And so today, we operate in 103 countries. We serve about 85-100 million people every year. Our service is comprehensive. Part of our emergency work is to respond to natural disasters as well as man-made disasters. So, this type of massive suffering and movement of people, we have experience of that, we have dealt with that in the last 70 years.

Q. What advantage does being an agency of the Catholic Church provide you?

A. Well, we work in the name of the Catholic Church to bring the Gospel message of God’s love everywhere. That is our touchstone. And I would say whether people are Catholic or not Catholic — Christian or not Christian — they understand that motivation.

And with the long history that we have of working in these places, they trust that that is truly our touchstone.

And, of course, everywhere we go in the world, pretty much, we have our Catholic sister agencies. We have the Caritas agencies in many different countries. We have Caritas Iraq, for example. There is Caritas Syria. There’s Caritas Albania. So, in places that people don’t think about [CRS], we actually have this family. This is a family of charitable services done in the name of the Gospel around the world. We connect with our Caritas brothers and sisters; we synergize; we build each other’s capacity; we lean on the local agencies to help us understand what is the right approach, what are their needs. . . . Being part of a global family is just a wonderful sense of solidarity, a wonderful sense of joint capability and a common touchstone: believing in the love of God.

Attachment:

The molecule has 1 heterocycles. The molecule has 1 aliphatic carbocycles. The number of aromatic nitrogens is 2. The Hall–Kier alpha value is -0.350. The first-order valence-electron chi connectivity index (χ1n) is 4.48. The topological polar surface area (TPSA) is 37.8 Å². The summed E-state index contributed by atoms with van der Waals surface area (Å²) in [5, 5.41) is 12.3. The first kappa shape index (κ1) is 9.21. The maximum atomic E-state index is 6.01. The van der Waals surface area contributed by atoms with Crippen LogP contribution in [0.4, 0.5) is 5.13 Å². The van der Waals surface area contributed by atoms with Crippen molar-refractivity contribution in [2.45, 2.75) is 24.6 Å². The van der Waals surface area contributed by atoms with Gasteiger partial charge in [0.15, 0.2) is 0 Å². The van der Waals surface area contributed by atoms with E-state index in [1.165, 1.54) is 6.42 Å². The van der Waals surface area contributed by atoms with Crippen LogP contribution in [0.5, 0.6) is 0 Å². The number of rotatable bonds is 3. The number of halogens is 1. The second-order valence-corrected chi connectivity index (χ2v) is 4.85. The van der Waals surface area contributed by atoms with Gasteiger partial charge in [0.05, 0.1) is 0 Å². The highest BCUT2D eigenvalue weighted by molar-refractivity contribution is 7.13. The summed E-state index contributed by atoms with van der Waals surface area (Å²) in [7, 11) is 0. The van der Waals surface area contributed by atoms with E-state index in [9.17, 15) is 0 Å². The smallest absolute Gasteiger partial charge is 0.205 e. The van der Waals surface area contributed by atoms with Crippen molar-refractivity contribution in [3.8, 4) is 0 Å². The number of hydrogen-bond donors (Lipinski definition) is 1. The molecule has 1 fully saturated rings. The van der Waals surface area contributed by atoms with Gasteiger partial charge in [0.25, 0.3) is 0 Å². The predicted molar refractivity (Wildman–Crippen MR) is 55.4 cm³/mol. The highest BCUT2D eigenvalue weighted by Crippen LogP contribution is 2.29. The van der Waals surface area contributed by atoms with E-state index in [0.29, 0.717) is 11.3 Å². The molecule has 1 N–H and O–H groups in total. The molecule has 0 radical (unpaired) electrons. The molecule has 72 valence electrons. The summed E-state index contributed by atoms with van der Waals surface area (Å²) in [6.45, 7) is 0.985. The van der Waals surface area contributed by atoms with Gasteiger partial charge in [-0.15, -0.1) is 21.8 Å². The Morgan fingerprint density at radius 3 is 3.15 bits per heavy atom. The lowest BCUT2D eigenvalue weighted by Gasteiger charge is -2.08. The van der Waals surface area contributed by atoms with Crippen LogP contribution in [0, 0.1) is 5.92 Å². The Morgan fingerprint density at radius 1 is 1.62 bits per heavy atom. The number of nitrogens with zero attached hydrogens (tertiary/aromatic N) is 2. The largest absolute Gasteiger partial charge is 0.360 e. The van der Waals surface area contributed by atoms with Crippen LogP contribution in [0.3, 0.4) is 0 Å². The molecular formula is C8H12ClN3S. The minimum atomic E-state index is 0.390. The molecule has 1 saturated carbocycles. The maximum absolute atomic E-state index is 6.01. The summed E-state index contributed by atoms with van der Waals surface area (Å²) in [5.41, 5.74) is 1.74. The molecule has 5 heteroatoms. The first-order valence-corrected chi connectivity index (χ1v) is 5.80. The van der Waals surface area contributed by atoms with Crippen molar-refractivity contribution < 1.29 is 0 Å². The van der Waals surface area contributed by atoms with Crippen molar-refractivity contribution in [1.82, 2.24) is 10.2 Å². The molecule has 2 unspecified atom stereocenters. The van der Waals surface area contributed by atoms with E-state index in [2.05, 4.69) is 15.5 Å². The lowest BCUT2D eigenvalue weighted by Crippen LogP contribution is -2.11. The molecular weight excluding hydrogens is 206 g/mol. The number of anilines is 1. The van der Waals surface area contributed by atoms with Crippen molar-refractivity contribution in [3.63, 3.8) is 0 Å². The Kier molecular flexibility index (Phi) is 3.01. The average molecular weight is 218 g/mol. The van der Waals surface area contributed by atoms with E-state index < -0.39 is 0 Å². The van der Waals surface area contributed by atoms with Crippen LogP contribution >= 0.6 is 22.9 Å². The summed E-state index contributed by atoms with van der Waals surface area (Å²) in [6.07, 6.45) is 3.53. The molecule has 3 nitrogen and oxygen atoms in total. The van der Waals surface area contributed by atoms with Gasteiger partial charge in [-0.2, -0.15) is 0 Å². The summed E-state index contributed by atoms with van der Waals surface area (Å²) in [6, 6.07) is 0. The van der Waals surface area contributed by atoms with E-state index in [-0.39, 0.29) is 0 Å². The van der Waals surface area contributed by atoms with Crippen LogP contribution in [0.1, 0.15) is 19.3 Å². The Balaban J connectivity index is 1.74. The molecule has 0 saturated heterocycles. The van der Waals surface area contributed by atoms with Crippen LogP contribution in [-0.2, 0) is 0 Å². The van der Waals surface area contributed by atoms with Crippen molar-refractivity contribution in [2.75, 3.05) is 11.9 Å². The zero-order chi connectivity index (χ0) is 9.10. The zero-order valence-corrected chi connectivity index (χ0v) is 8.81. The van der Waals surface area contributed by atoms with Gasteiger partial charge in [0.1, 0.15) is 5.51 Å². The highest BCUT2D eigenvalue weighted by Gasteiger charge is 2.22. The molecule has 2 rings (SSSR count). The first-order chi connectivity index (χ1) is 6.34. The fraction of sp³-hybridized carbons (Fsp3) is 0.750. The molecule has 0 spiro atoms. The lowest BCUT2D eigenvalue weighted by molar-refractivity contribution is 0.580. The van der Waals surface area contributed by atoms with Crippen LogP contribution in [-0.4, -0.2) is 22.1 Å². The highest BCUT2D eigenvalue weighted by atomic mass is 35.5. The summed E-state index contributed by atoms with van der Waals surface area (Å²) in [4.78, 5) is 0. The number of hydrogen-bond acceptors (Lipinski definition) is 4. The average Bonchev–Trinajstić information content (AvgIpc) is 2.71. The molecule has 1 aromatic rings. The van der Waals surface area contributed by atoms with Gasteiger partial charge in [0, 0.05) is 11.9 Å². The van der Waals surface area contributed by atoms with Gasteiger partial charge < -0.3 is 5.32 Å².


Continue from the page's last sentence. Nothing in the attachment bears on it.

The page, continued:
Q. What are the biggest challenges Catholic Relief Services faces regarding the refugee situation?

A. Oh, I think the problem is so big, it overwhelms. And so, the idea is to always focus on what we can do, rather than focus on what we cannot do.

Q. What can people in the United States do to offer their own aid to refugees overseas?

A: Oh, many different ways. Clearly, of course, this particular crisis right now requires a lot of resources. I think assistance to people in host countries, particularly through the whole Caritas network [is needed] because the Caritas network in these different countries is working very hard to meet both the short-term and longer-term needs of these refugees.
And I think prayer is always important.

But the third way is to participate in the advocacy to our own U.S. government, on multiple dimensions. And that is for the U.S. government to also release the type of resources that are necessary. I mean, in a lot of places now, there are no health services or medications available because funding has been reduced. The World Food Programme will tell you that they are running out of resources just to feed people.